For Jason, Juror Eight may be unnamed but he has an important backstory. “I knew the film and Henry Fonda, and my memory of his style in the show was very quiet, very rooted, very straightforward and very gentle but with a moral firmness. I kind of remembered that, and I suppose that’s how I approached it in 2015.

“What was really interesting, and one of the reasons that I wanted to do it again, is when I read it again, I felt quite differently about Juror Eight. I thought much more about who he was. So this is an architect in 1957 in New York; an academic. He’s a progressive - he probably listens to bebop, Charlie Parker. He’s probably well aware of the injustices going on across the country, and I would think he is someone who is also an abolitionist.

“I don’t believe he would be thinking we should be killing anybody, certainly not frying them in a chair with a sponge on their head. I think he’s of the opinion that that’s barbaric, as am I. So I approached him much more with that in mind, and I think that makes my interpretation of him this time a bit more politically keen to see this guilty verdict turned over. That doesn’t mean that I’m ignoring the massive questions that are still there, but I think he’s saying: ‘Look, there are these doubts, and therefore I’m really, really sure we shouldn’t be burning someone alive in a chair.’”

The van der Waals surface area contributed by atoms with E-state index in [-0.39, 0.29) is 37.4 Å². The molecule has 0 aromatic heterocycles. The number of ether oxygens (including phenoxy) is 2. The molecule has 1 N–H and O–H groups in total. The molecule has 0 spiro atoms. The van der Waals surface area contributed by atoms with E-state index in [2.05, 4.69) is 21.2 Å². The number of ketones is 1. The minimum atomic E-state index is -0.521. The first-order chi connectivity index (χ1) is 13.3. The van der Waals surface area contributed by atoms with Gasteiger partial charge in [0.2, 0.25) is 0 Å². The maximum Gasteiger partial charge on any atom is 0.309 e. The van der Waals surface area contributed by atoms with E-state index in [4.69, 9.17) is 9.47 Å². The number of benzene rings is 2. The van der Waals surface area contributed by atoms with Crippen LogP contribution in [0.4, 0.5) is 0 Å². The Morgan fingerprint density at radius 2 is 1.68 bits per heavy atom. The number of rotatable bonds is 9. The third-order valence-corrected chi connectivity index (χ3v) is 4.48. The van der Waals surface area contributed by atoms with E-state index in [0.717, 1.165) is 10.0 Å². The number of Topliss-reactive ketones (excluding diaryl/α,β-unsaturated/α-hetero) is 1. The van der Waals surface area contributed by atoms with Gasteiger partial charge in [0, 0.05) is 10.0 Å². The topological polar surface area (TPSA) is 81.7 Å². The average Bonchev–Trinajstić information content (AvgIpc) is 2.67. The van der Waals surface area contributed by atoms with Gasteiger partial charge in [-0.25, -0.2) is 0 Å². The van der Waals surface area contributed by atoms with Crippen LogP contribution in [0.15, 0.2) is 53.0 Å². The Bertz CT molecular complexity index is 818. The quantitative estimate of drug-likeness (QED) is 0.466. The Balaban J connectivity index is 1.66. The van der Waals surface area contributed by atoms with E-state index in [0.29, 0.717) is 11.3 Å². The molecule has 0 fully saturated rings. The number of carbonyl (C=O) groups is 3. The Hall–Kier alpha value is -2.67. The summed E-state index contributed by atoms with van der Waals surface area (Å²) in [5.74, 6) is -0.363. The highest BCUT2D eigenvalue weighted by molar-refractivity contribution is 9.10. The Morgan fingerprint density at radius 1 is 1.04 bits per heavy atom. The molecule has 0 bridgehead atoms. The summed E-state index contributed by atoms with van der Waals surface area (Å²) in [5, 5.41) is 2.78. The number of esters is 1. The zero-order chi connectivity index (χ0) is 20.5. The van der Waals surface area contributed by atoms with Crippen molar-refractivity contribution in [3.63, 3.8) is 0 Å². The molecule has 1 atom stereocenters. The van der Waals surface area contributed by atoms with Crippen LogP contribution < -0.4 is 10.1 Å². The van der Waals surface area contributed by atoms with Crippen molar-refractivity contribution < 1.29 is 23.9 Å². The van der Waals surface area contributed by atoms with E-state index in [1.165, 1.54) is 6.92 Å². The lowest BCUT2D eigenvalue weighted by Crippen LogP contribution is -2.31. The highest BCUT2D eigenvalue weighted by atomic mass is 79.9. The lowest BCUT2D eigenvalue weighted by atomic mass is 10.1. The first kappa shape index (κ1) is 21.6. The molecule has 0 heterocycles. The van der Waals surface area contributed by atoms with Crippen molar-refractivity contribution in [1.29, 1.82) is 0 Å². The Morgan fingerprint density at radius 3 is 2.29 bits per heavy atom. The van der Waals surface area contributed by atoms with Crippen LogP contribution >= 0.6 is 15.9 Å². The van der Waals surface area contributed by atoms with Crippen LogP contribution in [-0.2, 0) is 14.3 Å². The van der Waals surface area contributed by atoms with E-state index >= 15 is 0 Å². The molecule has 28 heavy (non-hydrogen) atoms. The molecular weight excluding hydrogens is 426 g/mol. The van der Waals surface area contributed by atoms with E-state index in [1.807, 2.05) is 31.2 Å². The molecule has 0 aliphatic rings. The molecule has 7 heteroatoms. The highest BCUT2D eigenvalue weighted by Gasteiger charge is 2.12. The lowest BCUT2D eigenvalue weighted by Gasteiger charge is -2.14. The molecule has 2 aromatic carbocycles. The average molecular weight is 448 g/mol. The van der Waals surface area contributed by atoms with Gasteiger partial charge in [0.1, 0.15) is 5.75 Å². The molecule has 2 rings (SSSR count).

So has Jason been a juror?

“I’ve never been asked to be on a jury, but I think I would be very careful to convict. It’s very hard to keep emotions out of it. Juror Eight is trying to do that, but there are certain cases that click people’s buttons. It’s hard to keep personal emotions out of it, but I would do my best. The jury system is problematic, but it’s better to have a system that has some moral code to it -  which is that you must be sure because the burden of proof is on the prosecution, not on the defence. It’s not for the defendant to out-and-out prove that you didn’t do something; it’s up to the prosecution to prove out-and-out that you did. And this is what is explored so well in the play.”

Twelve Angry Men shows at Lichfield Garrick from Monday 8 to Saturday 13 April and Wolverhampton Grand Theatre from Monday 6 to Saturday 11 May

By Diane Parkes